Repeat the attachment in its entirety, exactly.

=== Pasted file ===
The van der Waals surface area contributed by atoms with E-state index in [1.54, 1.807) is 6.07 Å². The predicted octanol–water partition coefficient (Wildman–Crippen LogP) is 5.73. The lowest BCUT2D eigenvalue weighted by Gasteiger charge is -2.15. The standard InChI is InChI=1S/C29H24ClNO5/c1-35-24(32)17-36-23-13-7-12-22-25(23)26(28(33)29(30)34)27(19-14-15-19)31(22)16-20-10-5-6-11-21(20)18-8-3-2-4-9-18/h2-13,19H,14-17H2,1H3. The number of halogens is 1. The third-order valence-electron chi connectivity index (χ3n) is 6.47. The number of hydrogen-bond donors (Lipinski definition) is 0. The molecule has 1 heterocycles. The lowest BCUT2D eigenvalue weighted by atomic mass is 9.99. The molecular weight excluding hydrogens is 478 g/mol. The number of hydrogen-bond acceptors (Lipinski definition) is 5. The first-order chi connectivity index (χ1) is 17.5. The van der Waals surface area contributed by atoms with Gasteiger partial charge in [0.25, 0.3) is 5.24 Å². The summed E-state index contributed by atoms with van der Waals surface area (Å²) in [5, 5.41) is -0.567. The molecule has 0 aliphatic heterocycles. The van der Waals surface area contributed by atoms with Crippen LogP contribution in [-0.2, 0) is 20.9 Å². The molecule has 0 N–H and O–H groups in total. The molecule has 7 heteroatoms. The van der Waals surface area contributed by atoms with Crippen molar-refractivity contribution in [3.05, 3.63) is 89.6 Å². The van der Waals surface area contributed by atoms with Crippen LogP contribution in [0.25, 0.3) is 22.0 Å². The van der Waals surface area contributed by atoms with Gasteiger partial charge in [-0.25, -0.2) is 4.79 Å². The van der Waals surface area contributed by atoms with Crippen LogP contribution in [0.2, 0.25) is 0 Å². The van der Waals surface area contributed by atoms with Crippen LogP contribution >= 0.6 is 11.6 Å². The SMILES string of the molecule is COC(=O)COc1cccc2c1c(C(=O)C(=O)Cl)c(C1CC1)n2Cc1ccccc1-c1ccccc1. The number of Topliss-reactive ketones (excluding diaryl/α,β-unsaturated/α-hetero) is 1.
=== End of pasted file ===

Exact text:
The van der Waals surface area contributed by atoms with E-state index in [1.54, 1.807) is 6.07 Å². The predicted octanol–water partition coefficient (Wildman–Crippen LogP) is 5.73. The lowest BCUT2D eigenvalue weighted by Gasteiger charge is -2.15. The standard InChI is InChI=1S/C29H24ClNO5/c1-35-24(32)17-36-23-13-7-12-22-25(23)26(28(33)29(30)34)27(19-14-15-19)31(22)16-20-10-5-6-11-21(20)18-8-3-2-4-9-18/h2-13,19H,14-17H2,1H3. The number of halogens is 1. The third-order valence-electron chi connectivity index (χ3n) is 6.47. The number of hydrogen-bond donors (Lipinski definition) is 0. The molecule has 1 heterocycles. The lowest BCUT2D eigenvalue weighted by atomic mass is 9.99. The molecular weight excluding hydrogens is 478 g/mol. The number of hydrogen-bond acceptors (Lipinski definition) is 5. The first-order chi connectivity index (χ1) is 17.5. The van der Waals surface area contributed by atoms with Gasteiger partial charge in [0.25, 0.3) is 5.24 Å². The summed E-state index contributed by atoms with van der Waals surface area (Å²) in [5, 5.41) is -0.567. The molecule has 0 aliphatic heterocycles. The van der Waals surface area contributed by atoms with Crippen LogP contribution in [-0.2, 0) is 20.9 Å². The molecule has 0 N–H and O–H groups in total. The molecule has 7 heteroatoms. The van der Waals surface area contributed by atoms with Crippen molar-refractivity contribution in [3.05, 3.63) is 89.6 Å². The van der Waals surface area contributed by atoms with Crippen LogP contribution in [0.25, 0.3) is 22.0 Å². The van der Waals surface area contributed by atoms with Gasteiger partial charge in [-0.25, -0.2) is 4.79 Å². The van der Waals surface area contributed by atoms with Crippen LogP contribution in [0.2, 0.25) is 0 Å². The van der Waals surface area contributed by atoms with Crippen LogP contribution >= 0.6 is 11.6 Å². The SMILES string of the molecule is COC(=O)COc1cccc2c1c(C(=O)C(=O)Cl)c(C1CC1)n2Cc1ccccc1-c1ccccc1. The number of Topliss-reactive ketones (excluding diaryl/α,β-unsaturated/α-hetero) is 1.